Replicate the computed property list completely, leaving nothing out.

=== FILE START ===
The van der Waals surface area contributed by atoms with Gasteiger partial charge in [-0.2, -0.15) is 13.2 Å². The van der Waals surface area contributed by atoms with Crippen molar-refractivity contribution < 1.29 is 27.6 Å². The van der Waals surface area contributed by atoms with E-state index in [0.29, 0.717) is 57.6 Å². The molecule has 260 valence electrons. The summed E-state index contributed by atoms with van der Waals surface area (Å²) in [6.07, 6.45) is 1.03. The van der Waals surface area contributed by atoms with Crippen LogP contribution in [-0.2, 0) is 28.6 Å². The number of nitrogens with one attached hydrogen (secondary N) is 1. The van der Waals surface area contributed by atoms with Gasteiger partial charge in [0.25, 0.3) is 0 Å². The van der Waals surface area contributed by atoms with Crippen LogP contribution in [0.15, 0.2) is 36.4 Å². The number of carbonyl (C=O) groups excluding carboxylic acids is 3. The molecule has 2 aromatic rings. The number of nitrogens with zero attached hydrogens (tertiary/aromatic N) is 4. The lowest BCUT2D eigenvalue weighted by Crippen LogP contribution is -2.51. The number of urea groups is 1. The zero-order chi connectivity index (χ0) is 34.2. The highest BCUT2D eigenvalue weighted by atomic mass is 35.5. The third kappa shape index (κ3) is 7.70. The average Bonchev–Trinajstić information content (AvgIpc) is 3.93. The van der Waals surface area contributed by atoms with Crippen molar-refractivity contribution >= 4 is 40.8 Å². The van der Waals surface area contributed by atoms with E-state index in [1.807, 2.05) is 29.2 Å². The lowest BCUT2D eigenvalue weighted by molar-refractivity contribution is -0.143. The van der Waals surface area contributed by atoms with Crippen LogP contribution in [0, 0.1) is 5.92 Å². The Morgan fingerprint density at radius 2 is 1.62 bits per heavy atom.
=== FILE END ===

The van der Waals surface area contributed by atoms with Gasteiger partial charge in [-0.2, -0.15) is 13.2 Å². The van der Waals surface area contributed by atoms with Crippen molar-refractivity contribution < 1.29 is 27.6 Å². The van der Waals surface area contributed by atoms with E-state index in [0.29, 0.717) is 57.6 Å². The molecule has 260 valence electrons. The summed E-state index contributed by atoms with van der Waals surface area (Å²) in [6.07, 6.45) is 1.03. The van der Waals surface area contributed by atoms with Crippen LogP contribution in [-0.2, 0) is 28.6 Å². The number of nitrogens with one attached hydrogen (secondary N) is 1. The van der Waals surface area contributed by atoms with Gasteiger partial charge in [0.25, 0.3) is 0 Å². The van der Waals surface area contributed by atoms with Crippen LogP contribution in [0.15, 0.2) is 36.4 Å². The number of carbonyl (C=O) groups excluding carboxylic acids is 3. The molecule has 2 aromatic rings. The number of nitrogens with zero attached hydrogens (tertiary/aromatic N) is 4. The lowest BCUT2D eigenvalue weighted by Crippen LogP contribution is -2.51. The number of urea groups is 1. The zero-order chi connectivity index (χ0) is 34.2. The highest BCUT2D eigenvalue weighted by atomic mass is 35.5. The third kappa shape index (κ3) is 7.70. The average Bonchev–Trinajstić information content (AvgIpc) is 3.93. The van der Waals surface area contributed by atoms with Crippen molar-refractivity contribution >= 4 is 40.8 Å². The van der Waals surface area contributed by atoms with E-state index in [1.807, 2.05) is 29.2 Å². The lowest BCUT2D eigenvalue weighted by molar-refractivity contribution is -0.143. The van der Waals surface area contributed by atoms with Crippen LogP contribution in [0, 0.1) is 5.92 Å². The Morgan fingerprint density at radius 2 is 1.62 bits per heavy atom.